Species composition and insecticide resistance status of Anopheles gambiae (s.l.) (Culicidae) in Kome, southern Chad and the implications for malaria control
Background: The development and spread of insecticide resistance among malaria vectors, is a threat to the continued effectiveness of interventions to control and eliminate the disease. The status of insecticide resistance among malaria vector populations at two sites in Kome, southern Chad, was evaluated to inform decisions on vector control.
Methods: Mosquito larvae were collected from temporary rain-filled and semi-permanent breeding places at two sites and reared in a laboratory. Emerging Anopheles gambiae (senso lato) (s.l.) adults were morphologically identified, sorted and evaluated for susceptibility to WHOPES recommended insecticides. Standardized biomolecular and biochemical methods were used to determine sibling species and molecular forms: knockdown resistant alleles (kdr-w) for pyrethroids and DDT; acetylcholinesterase-1 resistant alleles for organophosphate and carbamates; biochemical resistance through measurement of the levels of non-specific esterase (alpha and beta), oxidase and glutathione-s-transferases activities.
Results: Anopheles gambiae (s.l.) was the main vector group in the two study sites and comprised of Anopheles gambiae (senso stricto) (s.s.) and An. arabiensis, respectively, at 71 and 29 % in Site A, and 60 and 40 % at Site B. Anopheles gambiae (s.s.) was composed of M (Anopheles coluzzii) and S [nominotypical An. gambiae (s.s.)] molecular forms. Anopheles coluzzii accounted for over 98 % of the sub-group. There was extensive phenotypic resistance to pyrethroids, DDT and carbamates, but full susceptibility to organophosphates. Population-wide frequency of knockdown resistant allele in An. gambiae (s.l.) was 43 homozygous (RR), 19 heterozygous (RS) and 38 % homozygous susceptible (SS). When segregated by species and molecular forms, An. coluzzii had the highest kdr-w frequency of 37.4 homozygous resistant alleles, and 17.5 % heterozygous, with 8.3 % homozygote susceptible alleles. An. gambiae (s.s.) had 1 % homozygous resistant allele. Levels of esterase, oxidase and glutathione-s-transferases were not significantly different compared to fully susceptible laboratory raised An. gambiae (s.s.) Kisumu reference, although few individuals showed significant elevation of esterases (> 0.04 mu g/protein), indicating a likely start of biochemical enzyme resistance.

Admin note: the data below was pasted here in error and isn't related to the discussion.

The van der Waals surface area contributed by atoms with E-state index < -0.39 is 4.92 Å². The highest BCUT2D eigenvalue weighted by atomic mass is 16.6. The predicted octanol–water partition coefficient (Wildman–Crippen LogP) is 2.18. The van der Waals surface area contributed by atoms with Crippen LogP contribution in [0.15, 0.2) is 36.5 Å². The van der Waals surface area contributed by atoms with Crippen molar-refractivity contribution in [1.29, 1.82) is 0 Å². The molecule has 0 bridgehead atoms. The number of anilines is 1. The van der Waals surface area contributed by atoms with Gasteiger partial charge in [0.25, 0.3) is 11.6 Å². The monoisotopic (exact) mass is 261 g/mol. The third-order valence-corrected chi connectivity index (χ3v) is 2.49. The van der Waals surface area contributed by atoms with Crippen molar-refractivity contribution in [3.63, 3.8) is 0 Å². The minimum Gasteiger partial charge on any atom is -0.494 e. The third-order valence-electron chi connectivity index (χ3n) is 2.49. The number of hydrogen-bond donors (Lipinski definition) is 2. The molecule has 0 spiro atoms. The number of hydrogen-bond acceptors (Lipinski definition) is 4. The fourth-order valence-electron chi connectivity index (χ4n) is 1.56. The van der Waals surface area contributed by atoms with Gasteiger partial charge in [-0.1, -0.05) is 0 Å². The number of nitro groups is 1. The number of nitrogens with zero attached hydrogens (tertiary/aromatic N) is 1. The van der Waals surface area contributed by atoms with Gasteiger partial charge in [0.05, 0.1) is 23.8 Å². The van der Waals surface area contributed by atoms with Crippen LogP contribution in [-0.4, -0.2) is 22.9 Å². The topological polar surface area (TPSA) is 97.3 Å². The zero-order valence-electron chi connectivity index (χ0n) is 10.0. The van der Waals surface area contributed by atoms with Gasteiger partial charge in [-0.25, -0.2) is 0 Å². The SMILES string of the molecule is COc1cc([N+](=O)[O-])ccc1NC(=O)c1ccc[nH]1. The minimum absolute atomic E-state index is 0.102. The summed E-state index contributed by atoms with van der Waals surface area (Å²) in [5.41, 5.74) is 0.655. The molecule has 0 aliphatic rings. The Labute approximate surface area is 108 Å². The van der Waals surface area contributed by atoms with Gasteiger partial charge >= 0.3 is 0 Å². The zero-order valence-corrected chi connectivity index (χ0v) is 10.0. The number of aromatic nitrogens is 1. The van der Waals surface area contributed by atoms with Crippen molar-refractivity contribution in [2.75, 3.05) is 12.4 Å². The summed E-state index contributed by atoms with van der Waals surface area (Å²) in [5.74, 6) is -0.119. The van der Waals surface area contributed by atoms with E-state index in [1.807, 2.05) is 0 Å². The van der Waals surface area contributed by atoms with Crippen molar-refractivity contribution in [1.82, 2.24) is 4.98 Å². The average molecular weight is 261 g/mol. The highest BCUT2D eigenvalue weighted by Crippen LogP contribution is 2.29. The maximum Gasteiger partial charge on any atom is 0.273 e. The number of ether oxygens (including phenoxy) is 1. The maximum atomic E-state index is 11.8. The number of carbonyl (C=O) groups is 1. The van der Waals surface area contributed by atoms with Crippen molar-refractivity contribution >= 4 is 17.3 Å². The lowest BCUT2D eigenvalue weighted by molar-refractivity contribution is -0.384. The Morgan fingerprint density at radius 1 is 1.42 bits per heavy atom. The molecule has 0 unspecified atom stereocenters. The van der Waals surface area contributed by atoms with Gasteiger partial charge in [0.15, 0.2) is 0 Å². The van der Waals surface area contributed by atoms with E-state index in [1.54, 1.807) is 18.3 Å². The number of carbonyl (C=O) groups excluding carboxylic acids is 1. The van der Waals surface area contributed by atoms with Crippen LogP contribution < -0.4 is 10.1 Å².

Conclusions: There is an urgent need for action to stop and reverse significant insecticide resistance in the area. A comprehensive entomological surveillance and monitoring program is needed to understand the full extent of resistance to enable realistic insecticide resistance management strategy, and also to track future changes in the vector populations.